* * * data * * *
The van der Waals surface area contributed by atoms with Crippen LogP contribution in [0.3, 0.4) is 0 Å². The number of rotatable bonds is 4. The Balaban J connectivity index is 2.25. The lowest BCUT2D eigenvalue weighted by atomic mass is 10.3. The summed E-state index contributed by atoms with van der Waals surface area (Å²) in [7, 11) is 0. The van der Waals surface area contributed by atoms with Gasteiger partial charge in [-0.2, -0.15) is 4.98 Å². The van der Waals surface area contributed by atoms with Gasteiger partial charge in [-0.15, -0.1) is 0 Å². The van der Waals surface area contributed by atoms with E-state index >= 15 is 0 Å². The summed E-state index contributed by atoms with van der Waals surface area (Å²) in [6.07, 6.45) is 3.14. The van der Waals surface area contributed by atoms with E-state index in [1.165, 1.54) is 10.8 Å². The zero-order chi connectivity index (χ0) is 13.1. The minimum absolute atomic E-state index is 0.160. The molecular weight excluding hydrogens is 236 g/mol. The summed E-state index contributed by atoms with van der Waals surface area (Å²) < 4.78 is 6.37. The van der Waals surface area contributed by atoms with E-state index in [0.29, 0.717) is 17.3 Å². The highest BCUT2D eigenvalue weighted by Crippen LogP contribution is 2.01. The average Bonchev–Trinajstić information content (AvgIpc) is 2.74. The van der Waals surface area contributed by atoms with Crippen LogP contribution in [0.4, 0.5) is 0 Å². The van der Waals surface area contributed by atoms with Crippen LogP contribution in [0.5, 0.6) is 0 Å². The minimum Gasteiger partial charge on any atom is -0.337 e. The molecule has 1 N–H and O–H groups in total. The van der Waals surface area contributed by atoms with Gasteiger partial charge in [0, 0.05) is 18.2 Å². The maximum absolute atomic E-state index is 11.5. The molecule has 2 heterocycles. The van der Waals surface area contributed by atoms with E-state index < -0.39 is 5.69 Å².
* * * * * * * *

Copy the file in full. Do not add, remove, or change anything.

The van der Waals surface area contributed by atoms with Crippen LogP contribution in [0.3, 0.4) is 0 Å². The number of rotatable bonds is 4. The Balaban J connectivity index is 2.25. The lowest BCUT2D eigenvalue weighted by atomic mass is 10.3. The summed E-state index contributed by atoms with van der Waals surface area (Å²) in [7, 11) is 0. The van der Waals surface area contributed by atoms with Gasteiger partial charge in [-0.2, -0.15) is 4.98 Å². The van der Waals surface area contributed by atoms with Gasteiger partial charge in [-0.15, -0.1) is 0 Å². The van der Waals surface area contributed by atoms with E-state index >= 15 is 0 Å². The summed E-state index contributed by atoms with van der Waals surface area (Å²) in [6.07, 6.45) is 3.14. The van der Waals surface area contributed by atoms with E-state index in [1.165, 1.54) is 10.8 Å². The zero-order chi connectivity index (χ0) is 13.1. The minimum absolute atomic E-state index is 0.160. The molecular weight excluding hydrogens is 236 g/mol. The summed E-state index contributed by atoms with van der Waals surface area (Å²) < 4.78 is 6.37. The van der Waals surface area contributed by atoms with E-state index in [0.29, 0.717) is 17.3 Å². The highest BCUT2D eigenvalue weighted by Crippen LogP contribution is 2.01. The average Bonchev–Trinajstić information content (AvgIpc) is 2.74. The van der Waals surface area contributed by atoms with Crippen LogP contribution in [0.4, 0.5) is 0 Å². The van der Waals surface area contributed by atoms with Crippen LogP contribution in [0.5, 0.6) is 0 Å². The minimum Gasteiger partial charge on any atom is -0.337 e. The molecule has 1 N–H and O–H groups in total. The van der Waals surface area contributed by atoms with Gasteiger partial charge in [0, 0.05) is 18.2 Å². The maximum absolute atomic E-state index is 11.5. The molecule has 2 heterocycles. The van der Waals surface area contributed by atoms with E-state index < -0.39 is 5.69 Å².